Is ICJ at The Hague in the Netherlands?

RonButters at AOL.COM RonButters at AOL.COM
Fri Jun 2 16:10:27 UTC 2000

As Bill Clinton would have rightly said, this is just a matter of what your
definition of "in" is.

There MAY be some arcane international-law meaning of "in" with respect to
ICJ and this particular trial, but The Hague is most definitely "in" The
Netherlands (according to AHD3, it is in fact the "de facto capital"), and
this particular trial is taking place "in" a courtroom that is located "in"
The Hague.

Tom Paikeday is right--any other interpretration of "in" here contradicts
common sense.

In a message dated 6/2/2000 5:15:46 AM, aaron at LING.ED.AC.UK writes:

<< on 2/6/00 7:47 AM, Bapopik at AOL.COM wrote:

> Maybe Fred Shapiro can answer this.
> One of the questions on WHO WANTS TO BE A MILLIONAIRE? a few hours ago
> was "In what country is the Lockerbie trial taking place?"  The "correct"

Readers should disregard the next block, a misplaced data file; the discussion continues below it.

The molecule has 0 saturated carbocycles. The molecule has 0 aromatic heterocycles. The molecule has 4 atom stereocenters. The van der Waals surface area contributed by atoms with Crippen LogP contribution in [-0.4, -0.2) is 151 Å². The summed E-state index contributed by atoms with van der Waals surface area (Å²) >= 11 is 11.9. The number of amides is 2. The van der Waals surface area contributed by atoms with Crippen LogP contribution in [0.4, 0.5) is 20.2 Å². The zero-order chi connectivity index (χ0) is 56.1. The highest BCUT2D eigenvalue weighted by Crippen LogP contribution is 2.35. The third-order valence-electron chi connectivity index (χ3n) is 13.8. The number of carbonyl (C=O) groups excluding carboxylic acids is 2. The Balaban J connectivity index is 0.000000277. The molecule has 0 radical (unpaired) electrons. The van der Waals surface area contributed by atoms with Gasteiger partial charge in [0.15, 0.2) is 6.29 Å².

> answer was The Netherlands.  The trial is taking place at the International
> Court of Justice, at The Hague.
> I visited there.  I was told that the ICJ is, technically, not in any
> country.  The land belongs to the United Nations.  The ICJ is NOT in The
> Netherlands.  True?
> Did Regis blow another one?

>From what I understand, Holland has ceded a tiny corner of its country to
Scotland (which used to be claimed by the US, I think).  That would be the
only way a Scottish court could, since you don't get English law in Scotland
nor Scots law in England or Wales.  Since Scots law prevails on that tiny
corner, and since Scottish police and British military are the only law
enforcement, *technically* the court is in Scotland.  Kind of like

--Aaron >>

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